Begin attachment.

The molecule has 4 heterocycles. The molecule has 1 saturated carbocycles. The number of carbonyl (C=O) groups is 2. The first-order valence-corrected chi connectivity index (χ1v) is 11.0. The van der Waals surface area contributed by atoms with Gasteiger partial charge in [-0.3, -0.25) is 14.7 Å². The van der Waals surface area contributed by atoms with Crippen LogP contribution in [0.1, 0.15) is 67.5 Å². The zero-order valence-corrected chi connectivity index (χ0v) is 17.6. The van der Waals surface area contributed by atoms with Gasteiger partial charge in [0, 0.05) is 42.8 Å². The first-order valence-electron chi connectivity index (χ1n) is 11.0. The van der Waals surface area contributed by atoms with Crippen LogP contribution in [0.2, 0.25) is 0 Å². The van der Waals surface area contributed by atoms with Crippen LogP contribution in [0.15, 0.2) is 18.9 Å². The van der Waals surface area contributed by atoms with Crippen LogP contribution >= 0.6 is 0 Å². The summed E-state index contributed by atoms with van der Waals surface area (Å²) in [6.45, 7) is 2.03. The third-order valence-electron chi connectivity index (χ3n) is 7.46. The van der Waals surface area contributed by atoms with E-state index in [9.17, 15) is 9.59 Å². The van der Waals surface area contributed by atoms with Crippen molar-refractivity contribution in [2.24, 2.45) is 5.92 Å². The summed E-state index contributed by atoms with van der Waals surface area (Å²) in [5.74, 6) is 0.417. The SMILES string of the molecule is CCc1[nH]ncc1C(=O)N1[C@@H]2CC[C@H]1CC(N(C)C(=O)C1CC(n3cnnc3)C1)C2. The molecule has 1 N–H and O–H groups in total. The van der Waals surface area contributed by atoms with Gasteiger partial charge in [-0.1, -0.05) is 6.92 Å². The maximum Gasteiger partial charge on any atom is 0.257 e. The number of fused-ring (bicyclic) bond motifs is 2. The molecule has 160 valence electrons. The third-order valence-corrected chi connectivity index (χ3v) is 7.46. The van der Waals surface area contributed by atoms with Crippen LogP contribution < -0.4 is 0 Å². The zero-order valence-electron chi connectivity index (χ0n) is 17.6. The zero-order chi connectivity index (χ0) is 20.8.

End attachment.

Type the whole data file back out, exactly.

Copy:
The molecule has 4 heterocycles. The molecule has 1 saturated carbocycles. The number of carbonyl (C=O) groups is 2. The first-order valence-corrected chi connectivity index (χ1v) is 11.0. The van der Waals surface area contributed by atoms with Gasteiger partial charge in [-0.3, -0.25) is 14.7 Å². The van der Waals surface area contributed by atoms with Crippen LogP contribution in [0.1, 0.15) is 67.5 Å². The zero-order valence-corrected chi connectivity index (χ0v) is 17.6. The van der Waals surface area contributed by atoms with Gasteiger partial charge in [0, 0.05) is 42.8 Å². The first-order valence-electron chi connectivity index (χ1n) is 11.0. The van der Waals surface area contributed by atoms with Crippen LogP contribution in [0.2, 0.25) is 0 Å². The van der Waals surface area contributed by atoms with Crippen LogP contribution in [0.15, 0.2) is 18.9 Å². The van der Waals surface area contributed by atoms with Crippen LogP contribution >= 0.6 is 0 Å². The summed E-state index contributed by atoms with van der Waals surface area (Å²) in [6.45, 7) is 2.03. The third-order valence-electron chi connectivity index (χ3n) is 7.46. The van der Waals surface area contributed by atoms with E-state index in [9.17, 15) is 9.59 Å². The van der Waals surface area contributed by atoms with Crippen molar-refractivity contribution in [2.24, 2.45) is 5.92 Å². The summed E-state index contributed by atoms with van der Waals surface area (Å²) in [5.74, 6) is 0.417. The SMILES string of the molecule is CCc1[nH]ncc1C(=O)N1[C@@H]2CC[C@H]1CC(N(C)C(=O)C1CC(n3cnnc3)C1)C2. The molecule has 1 N–H and O–H groups in total. The van der Waals surface area contributed by atoms with Gasteiger partial charge in [-0.1, -0.05) is 6.92 Å². The maximum Gasteiger partial charge on any atom is 0.257 e. The number of fused-ring (bicyclic) bond motifs is 2. The molecule has 160 valence electrons. The third-order valence-corrected chi connectivity index (χ3v) is 7.46. The van der Waals surface area contributed by atoms with Crippen LogP contribution < -0.4 is 0 Å². The zero-order valence-electron chi connectivity index (χ0n) is 17.6. The zero-order chi connectivity index (χ0) is 20.8.